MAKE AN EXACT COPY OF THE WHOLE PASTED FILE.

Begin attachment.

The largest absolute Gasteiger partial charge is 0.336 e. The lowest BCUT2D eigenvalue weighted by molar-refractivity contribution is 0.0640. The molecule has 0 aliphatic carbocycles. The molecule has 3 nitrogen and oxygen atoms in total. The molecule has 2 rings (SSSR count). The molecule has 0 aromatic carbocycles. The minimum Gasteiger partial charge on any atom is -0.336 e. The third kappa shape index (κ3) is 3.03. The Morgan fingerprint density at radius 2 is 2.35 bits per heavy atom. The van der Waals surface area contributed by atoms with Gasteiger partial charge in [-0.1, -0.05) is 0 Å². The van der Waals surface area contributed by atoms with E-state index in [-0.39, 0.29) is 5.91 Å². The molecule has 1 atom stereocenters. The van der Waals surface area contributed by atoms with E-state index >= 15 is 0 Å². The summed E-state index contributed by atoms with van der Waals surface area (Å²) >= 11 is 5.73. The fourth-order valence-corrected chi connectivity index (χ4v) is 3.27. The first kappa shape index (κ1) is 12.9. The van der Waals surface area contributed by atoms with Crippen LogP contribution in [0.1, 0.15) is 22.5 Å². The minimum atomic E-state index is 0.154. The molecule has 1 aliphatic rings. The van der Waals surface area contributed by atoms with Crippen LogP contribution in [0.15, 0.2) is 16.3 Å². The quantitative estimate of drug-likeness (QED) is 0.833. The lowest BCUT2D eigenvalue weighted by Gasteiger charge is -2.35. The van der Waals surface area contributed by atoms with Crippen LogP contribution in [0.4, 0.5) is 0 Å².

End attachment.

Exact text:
The largest absolute Gasteiger partial charge is 0.336 e. The lowest BCUT2D eigenvalue weighted by molar-refractivity contribution is 0.0640. The molecule has 0 aliphatic carbocycles. The molecule has 3 nitrogen and oxygen atoms in total. The molecule has 2 rings (SSSR count). The molecule has 0 aromatic carbocycles. The minimum Gasteiger partial charge on any atom is -0.336 e. The third kappa shape index (κ3) is 3.03. The Morgan fingerprint density at radius 2 is 2.35 bits per heavy atom. The van der Waals surface area contributed by atoms with Gasteiger partial charge in [-0.1, -0.05) is 0 Å². The van der Waals surface area contributed by atoms with E-state index in [-0.39, 0.29) is 5.91 Å². The molecule has 1 atom stereocenters. The van der Waals surface area contributed by atoms with E-state index >= 15 is 0 Å². The summed E-state index contributed by atoms with van der Waals surface area (Å²) >= 11 is 5.73. The fourth-order valence-corrected chi connectivity index (χ4v) is 3.27. The first kappa shape index (κ1) is 12.9. The van der Waals surface area contributed by atoms with Crippen LogP contribution in [0.1, 0.15) is 22.5 Å². The minimum atomic E-state index is 0.154. The molecule has 1 aliphatic rings. The van der Waals surface area contributed by atoms with Crippen LogP contribution in [0.15, 0.2) is 16.3 Å². The quantitative estimate of drug-likeness (QED) is 0.833. The lowest BCUT2D eigenvalue weighted by Gasteiger charge is -2.35. The van der Waals surface area contributed by atoms with Crippen LogP contribution in [0.4, 0.5) is 0 Å².